3. Challenge: When the adversary decides to terminate Phase 1, he/she gives two equal length messages , and an access structure to the challenger, where the set of specified attributes for any data users in Phase 1, dose not satisfied the access structure . Then, the challenger randomly chooses , encrypts under the access structure, and returns the encrypted message to the adversary .

  4. Phase 2: The adversary is allowed to make more attribute secret-keys query, with the same constraints in the previous phases.

  5. Guess: The adversary outputs a bit . It wins this game if .

Let notation denotes the event that the adversary succeeds in the above game. A CP-HABE scheme is semantically secure if is a negligible function in term of the security parameter, for each polynomial time adversary .

In Appendix A of 5 , the semantic security of the CP-HABE scheme has been proved based on the hardness assumption of BDH problem, in the random oracle model . In the next section we will show that this scheme is vulnerable against our two proposed attacks.

4 Security analysis of the CP-HABE scheme proposed by Wang et al.

We show that there are two drawbacks in the key delegation mechanism of the CP-HABE proposed by Wang et al. 44 , 5 . Considering these drawbacks, a malicious data user with just one or two attributes can decrypt any outsourced encrypted data in the cloud.

In the following, we propose two non-adaptive attacks on the CP-HABE scheme. Each of them breaks the semantic security of the scheme with probability .


For an arbitrary domain , let be the unique path from to . Then, we have:

Theorem 1.

For an arbitrary domain with , any user who has received his/her identity secret-key and obtained the secret-key of , , can recover any outsourced encrypted data to the could.


Sine the user has received and can obtain , he/she can calculate by multiplying to the last component of , . So, the user know for each . Let be an arbitrary outsourced encrypted data. Then, since we have:


From Equation 1, we conclude that:


According to the assumption that the data user has obtained , since he/she know , for , and the other involved parameter in (3), the ciphertext can be decrypted by the user. ∎

4.1 Attack 1

This attack shows that any user who has just one attribute administrated by a domain can obtain . Therefore, from Theorem 1, we get the user can recover any outsourced encrypted data to the cloud.

According to the Security definition presented in the last section. Let a challenger has run the Setup and CreateDM algorithms and be a polynomial time adversary which is taken the system public parameters generated by Setup algorithm.

  • Then picks just an arbitrary attribute and authorized data user to the attribute and makes a query for the corresponding secret-key. The challenger runs the CreateUser algorithm and gives the requested secret-keys, and , to the adversary .

  • At Challenge step, gives two random equal length plaintexts and , and a DNF access structure to the challenger, where includes and also , therefore does not satisfy . The challenger chooses a uniform bit and encrypts under an access strutter . The generated ciphertext is given to .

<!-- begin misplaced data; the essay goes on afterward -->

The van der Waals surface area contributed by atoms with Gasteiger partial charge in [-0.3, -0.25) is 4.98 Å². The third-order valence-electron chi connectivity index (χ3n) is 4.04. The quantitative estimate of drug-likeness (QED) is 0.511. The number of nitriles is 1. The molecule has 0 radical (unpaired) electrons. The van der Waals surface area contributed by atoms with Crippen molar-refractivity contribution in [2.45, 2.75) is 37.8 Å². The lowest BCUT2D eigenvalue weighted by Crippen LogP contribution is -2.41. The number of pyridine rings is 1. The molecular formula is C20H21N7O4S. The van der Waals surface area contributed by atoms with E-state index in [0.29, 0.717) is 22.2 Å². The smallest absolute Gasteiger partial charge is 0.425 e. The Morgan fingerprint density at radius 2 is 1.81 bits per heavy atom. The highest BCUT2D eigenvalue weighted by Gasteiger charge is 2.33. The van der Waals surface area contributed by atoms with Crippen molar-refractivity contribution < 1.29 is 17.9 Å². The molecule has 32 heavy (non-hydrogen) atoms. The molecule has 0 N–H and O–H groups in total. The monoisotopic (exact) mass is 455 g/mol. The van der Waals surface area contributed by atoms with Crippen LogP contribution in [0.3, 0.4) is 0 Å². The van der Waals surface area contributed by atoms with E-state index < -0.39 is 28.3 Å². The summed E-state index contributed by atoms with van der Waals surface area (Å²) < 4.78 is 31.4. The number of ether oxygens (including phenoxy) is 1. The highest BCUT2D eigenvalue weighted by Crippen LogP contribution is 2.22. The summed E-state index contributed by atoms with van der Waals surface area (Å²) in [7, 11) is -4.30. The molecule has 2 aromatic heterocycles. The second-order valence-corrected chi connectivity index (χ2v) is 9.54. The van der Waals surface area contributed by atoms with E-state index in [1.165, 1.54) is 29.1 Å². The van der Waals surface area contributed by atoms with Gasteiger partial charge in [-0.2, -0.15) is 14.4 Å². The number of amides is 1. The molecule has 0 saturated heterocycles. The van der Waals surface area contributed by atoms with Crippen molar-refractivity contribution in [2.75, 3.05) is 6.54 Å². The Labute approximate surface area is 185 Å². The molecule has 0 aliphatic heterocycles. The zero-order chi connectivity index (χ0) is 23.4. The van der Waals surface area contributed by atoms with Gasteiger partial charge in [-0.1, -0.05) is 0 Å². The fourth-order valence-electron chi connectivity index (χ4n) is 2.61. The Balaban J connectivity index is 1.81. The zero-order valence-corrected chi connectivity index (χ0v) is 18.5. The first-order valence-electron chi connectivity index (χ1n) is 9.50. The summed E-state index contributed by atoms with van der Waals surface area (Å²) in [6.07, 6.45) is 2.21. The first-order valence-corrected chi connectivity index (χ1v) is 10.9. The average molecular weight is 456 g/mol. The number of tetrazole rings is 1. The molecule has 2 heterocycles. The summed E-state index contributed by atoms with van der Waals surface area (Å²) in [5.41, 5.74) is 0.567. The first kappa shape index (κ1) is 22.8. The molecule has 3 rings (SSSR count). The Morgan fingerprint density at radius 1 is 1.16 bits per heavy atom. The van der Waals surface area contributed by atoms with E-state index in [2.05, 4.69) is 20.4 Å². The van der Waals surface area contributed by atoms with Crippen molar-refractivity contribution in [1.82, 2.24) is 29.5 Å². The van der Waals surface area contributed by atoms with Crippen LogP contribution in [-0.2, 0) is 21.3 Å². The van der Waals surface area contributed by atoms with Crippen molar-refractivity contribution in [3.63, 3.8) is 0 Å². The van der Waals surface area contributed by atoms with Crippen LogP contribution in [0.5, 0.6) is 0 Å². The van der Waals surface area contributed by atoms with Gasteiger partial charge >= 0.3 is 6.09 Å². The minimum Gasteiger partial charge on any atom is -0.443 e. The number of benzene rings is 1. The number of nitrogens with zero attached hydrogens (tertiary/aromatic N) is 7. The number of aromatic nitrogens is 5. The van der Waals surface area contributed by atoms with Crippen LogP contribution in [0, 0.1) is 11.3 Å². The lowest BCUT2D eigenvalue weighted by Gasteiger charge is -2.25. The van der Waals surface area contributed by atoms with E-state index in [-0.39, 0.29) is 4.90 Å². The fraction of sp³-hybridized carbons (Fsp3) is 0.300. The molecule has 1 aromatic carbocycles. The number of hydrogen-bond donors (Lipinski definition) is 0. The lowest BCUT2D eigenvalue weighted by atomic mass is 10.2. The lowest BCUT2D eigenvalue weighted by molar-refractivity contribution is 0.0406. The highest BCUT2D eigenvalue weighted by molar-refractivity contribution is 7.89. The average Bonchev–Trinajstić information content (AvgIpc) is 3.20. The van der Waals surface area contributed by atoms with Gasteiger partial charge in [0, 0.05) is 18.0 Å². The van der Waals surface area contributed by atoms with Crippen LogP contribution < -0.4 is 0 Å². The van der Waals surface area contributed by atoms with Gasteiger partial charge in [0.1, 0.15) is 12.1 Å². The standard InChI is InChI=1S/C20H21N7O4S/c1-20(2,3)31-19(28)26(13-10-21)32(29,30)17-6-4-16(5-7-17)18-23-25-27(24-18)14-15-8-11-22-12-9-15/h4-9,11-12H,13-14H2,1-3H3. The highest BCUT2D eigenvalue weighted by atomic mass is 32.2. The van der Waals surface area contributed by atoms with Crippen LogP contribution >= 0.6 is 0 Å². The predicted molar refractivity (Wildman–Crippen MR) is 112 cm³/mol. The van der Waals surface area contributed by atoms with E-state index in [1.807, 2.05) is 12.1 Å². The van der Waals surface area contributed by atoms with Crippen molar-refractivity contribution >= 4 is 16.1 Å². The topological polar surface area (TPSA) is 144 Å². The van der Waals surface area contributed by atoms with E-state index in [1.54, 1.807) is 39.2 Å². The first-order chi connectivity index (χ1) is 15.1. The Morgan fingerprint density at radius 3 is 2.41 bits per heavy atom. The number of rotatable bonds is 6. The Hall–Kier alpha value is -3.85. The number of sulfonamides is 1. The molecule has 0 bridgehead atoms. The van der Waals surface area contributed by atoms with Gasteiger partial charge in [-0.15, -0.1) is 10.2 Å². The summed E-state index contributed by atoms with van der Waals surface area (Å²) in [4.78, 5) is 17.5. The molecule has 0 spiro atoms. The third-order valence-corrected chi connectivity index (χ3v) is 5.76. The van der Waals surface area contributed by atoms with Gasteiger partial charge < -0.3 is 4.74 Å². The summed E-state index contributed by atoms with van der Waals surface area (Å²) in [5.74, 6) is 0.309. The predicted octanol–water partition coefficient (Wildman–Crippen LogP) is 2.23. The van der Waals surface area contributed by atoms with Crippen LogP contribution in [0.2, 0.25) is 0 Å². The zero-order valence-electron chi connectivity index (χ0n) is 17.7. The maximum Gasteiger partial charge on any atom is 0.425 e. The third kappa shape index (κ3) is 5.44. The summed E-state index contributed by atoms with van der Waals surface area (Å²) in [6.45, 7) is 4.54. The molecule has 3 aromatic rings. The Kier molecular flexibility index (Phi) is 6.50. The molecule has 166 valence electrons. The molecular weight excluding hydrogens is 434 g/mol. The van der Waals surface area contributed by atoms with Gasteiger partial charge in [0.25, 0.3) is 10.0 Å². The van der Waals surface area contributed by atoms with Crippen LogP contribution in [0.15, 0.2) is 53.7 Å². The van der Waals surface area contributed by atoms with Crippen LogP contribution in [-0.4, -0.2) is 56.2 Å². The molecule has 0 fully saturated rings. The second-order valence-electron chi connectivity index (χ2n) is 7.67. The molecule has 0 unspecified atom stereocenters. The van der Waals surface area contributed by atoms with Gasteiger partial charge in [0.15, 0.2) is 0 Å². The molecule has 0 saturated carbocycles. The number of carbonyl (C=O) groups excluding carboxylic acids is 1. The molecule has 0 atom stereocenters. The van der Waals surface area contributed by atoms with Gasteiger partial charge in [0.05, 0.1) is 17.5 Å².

• With no need to run Phase 2, in Guess step, first, calculates , then using the last component of , , it calculates . Therefore, can obtain .

    Now, from Theorem 1, since the adversary has and , he/she can decrypt and get . So the adversary can win the game with probability

    Theorem 2.

    By using the described techniques in Attack 1, a polynomial time adversary in a non-adaptive manner can break the semantic security of the CP-HABE scheme proposed by Wang et al. 5 with probability .

Note that using Attack 1, an adversary with just one attribute secret-key, can decrypt any given ciphertext.

4.2 Attack 2

The attack shows that any user who has two attributes administrated by same domain can obtain master secret key of the domain and therefore from Theorem 1 he/she can decrypt any outsourced ciphertext to the cloud.

As before, considering the security definition presented in Section 3, Let the Setup and CreateDM algorithms have been run by a challenger and system pubic-parameters are given to the adversary .

  • The adversary picks two attributes and , and a data user . Then it makes two queries for the corresponding secret-keys. The challenger runs CreateUser algorithm and gives the secret-keys , and to the adversary.

  • In Challenge step, the adversary gives two equal length messages and , and an access structure to the challenger, where . The challenger uniformly chooses and sends the generated ciphertext corresponding to and to the adversary.

  • Without runing Phase 2, in Guess step, the adversary sets:

    So, can be obtained by the adversary. Now, if sets , for Lemma 1 it can decrypt any outsourced ciphertext. Therefore the adversary can win the game with probability .

    Theorem 3.

    Attack 2 enables a non-adaptive adversary to break the semantic security of the CP-HABE proposed by Wang et al. with probability .

5 Conclusion

In this manuscript, we showed that the CP-HABE proposed by Wang et al. 5 is fully insecure. We provided two attacks which break the scheme’s security with probability , that is contrary to the authors’ claim. Moreover, it was shown that any malicious user who has just one attribute can recover any outsourced encrypted data in the cloud.